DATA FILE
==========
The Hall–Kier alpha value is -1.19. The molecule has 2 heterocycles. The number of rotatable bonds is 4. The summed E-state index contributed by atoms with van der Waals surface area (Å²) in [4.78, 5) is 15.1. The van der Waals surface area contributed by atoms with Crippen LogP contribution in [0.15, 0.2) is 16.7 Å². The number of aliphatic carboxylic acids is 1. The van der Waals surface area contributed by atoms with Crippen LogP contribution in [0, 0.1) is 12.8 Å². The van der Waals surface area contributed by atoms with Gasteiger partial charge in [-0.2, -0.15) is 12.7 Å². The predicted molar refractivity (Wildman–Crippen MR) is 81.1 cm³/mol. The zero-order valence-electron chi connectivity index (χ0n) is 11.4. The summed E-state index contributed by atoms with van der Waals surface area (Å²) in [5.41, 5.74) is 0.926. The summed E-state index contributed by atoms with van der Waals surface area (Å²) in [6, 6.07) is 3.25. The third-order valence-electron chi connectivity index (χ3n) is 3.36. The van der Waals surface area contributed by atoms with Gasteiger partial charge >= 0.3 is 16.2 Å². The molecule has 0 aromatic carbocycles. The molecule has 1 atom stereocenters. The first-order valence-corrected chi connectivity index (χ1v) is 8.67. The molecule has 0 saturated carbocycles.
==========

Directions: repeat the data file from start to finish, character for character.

The Hall–Kier alpha value is -1.19. The molecule has 2 heterocycles. The number of rotatable bonds is 4. The summed E-state index contributed by atoms with van der Waals surface area (Å²) in [4.78, 5) is 15.1. The van der Waals surface area contributed by atoms with Crippen LogP contribution in [0.15, 0.2) is 16.7 Å². The number of aliphatic carboxylic acids is 1. The van der Waals surface area contributed by atoms with Crippen LogP contribution in [0, 0.1) is 12.8 Å². The van der Waals surface area contributed by atoms with Gasteiger partial charge in [-0.2, -0.15) is 12.7 Å². The predicted molar refractivity (Wildman–Crippen MR) is 81.1 cm³/mol. The zero-order valence-electron chi connectivity index (χ0n) is 11.4. The summed E-state index contributed by atoms with van der Waals surface area (Å²) in [5.41, 5.74) is 0.926. The summed E-state index contributed by atoms with van der Waals surface area (Å²) in [6, 6.07) is 3.25. The third-order valence-electron chi connectivity index (χ3n) is 3.36. The van der Waals surface area contributed by atoms with Gasteiger partial charge >= 0.3 is 16.2 Å². The molecule has 0 aromatic carbocycles. The molecule has 1 atom stereocenters. The first-order valence-corrected chi connectivity index (χ1v) is 8.67. The molecule has 0 saturated carbocycles.